But open houses have resumed and officers are used to COVID-19 protocols on home tours.

“Some people went from the GTA to other communities. Smaller communities like Tottenham (over an hour north of Toronto) and those little places became more popular, ”he said.

It remains to be seen if the suburbs are still hot, Pasalis said.

“They have gone up a lot. In the past, people left the city to get a bigger and nicer house, but the suburbs have gone up a lot (in price). What you get for the price of your semi downtown is not that convincing at the moment when you look at what you can get in the suburbs for the same money. That’s because suburban home prices went up more than 30 percent, while Toronto was up 10 percent, ”he said.

Condo sales are back

Condos.ca’s Andrew Harrild doesn’t expect the next two to three months of condo sales to come close to the hectic pace of the first half of this year.

But, he said, “there are certainly more announcements since Labor Day. He’s going to be busy if the last few weeks are anything to go through. “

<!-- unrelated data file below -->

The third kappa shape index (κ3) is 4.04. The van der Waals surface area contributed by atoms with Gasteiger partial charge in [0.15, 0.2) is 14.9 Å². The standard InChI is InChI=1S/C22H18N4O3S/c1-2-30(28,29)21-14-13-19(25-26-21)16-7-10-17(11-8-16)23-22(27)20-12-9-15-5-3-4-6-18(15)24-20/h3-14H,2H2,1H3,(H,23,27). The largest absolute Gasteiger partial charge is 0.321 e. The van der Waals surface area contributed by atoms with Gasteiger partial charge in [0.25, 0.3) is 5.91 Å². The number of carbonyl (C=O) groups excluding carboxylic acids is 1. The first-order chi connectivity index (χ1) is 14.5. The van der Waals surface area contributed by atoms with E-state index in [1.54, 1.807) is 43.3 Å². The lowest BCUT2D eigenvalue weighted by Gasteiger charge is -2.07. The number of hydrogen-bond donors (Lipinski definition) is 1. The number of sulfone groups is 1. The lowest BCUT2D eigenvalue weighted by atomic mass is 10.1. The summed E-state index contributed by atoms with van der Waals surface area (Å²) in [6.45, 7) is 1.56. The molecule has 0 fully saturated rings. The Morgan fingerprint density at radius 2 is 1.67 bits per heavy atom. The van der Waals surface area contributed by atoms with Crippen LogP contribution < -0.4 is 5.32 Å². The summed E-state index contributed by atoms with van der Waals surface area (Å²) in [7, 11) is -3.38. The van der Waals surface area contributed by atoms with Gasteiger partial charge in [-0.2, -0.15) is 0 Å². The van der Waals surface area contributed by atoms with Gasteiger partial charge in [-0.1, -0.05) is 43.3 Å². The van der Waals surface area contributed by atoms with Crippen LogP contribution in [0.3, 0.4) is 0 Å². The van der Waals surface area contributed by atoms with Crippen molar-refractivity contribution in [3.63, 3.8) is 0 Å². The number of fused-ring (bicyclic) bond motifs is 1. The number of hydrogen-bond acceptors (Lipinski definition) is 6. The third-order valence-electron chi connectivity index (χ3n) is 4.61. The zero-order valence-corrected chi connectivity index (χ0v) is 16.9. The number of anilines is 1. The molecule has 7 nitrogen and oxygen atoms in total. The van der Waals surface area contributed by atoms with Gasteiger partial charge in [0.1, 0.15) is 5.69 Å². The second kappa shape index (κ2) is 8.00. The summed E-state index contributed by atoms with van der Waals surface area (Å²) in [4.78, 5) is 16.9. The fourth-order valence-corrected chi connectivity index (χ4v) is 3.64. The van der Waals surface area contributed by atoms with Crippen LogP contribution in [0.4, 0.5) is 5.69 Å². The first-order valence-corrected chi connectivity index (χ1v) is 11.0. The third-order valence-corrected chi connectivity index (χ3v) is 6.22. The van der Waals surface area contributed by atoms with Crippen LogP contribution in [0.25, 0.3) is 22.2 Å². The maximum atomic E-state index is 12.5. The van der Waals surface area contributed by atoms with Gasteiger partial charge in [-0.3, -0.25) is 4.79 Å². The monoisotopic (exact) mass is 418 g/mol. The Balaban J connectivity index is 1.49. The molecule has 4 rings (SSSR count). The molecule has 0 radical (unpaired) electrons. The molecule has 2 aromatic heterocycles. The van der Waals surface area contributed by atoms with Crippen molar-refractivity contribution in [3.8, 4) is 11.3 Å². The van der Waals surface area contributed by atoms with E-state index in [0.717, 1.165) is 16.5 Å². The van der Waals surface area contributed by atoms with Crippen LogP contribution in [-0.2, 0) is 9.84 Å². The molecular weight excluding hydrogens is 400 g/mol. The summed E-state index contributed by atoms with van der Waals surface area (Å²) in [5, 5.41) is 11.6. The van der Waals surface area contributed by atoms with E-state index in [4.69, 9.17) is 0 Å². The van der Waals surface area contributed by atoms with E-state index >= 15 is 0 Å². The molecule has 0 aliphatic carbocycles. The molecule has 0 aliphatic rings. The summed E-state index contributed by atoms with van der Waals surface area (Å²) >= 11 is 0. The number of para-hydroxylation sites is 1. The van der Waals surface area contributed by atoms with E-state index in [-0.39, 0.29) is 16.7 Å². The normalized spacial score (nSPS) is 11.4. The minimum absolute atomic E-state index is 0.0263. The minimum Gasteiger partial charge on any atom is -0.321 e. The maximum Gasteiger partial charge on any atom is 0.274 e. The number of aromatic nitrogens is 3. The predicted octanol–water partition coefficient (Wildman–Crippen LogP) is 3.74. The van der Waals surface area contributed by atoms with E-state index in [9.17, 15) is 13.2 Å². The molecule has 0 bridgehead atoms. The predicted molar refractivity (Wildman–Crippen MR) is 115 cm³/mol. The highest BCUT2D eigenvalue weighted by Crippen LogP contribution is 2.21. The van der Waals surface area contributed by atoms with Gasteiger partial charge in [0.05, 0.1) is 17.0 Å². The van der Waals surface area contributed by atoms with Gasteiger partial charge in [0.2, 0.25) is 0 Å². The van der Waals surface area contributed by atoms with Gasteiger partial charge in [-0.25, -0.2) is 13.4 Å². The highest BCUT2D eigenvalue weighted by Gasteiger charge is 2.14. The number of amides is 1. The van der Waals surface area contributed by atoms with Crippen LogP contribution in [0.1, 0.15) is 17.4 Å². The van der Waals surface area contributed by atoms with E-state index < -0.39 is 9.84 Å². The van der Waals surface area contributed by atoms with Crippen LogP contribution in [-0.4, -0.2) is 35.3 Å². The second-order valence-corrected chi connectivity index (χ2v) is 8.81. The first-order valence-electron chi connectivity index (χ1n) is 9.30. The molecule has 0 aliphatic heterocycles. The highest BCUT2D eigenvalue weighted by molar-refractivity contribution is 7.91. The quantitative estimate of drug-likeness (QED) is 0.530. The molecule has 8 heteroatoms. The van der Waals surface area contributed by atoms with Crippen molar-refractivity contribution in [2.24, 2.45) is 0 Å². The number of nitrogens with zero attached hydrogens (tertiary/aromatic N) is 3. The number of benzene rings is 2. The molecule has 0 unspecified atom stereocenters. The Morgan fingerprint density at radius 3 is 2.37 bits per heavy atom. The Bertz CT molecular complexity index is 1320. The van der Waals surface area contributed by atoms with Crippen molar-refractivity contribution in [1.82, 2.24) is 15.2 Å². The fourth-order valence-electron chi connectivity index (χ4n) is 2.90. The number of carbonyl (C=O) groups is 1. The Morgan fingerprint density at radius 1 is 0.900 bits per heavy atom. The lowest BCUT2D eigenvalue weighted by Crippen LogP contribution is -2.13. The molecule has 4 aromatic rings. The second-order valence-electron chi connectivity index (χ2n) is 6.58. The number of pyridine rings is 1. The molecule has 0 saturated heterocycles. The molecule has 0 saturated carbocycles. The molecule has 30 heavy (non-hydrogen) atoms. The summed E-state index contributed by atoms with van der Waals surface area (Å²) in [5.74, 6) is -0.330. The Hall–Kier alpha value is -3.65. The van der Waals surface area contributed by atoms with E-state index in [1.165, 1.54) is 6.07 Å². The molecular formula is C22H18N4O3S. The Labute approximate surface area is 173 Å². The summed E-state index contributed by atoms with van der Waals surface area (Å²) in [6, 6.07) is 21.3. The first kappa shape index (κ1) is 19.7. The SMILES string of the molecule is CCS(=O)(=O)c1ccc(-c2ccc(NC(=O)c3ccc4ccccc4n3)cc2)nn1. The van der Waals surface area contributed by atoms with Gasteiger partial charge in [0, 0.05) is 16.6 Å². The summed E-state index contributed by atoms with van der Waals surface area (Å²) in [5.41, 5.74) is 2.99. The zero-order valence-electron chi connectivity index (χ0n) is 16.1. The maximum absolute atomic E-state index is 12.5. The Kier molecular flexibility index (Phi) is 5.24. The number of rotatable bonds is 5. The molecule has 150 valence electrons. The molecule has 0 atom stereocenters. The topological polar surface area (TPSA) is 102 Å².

Harrild mentioned more traffic, units selling faster, and sale dates reappearing on condo listings.

Although there is a trend for people to move further into the GTA, there is still demand for housing in the center, he said.

“We are starting to see condo buyers. Everyone is adapted to the reality that we could be living in this pandemic for some time; they have to make the space work, ”said Harrild. “You want that outdoor space if you can get it. Couples are looking for truly functional floor plans. They will stretch out to try and get that second bedroom or living room so they don’t end up killing each other in the event of another lockdown. “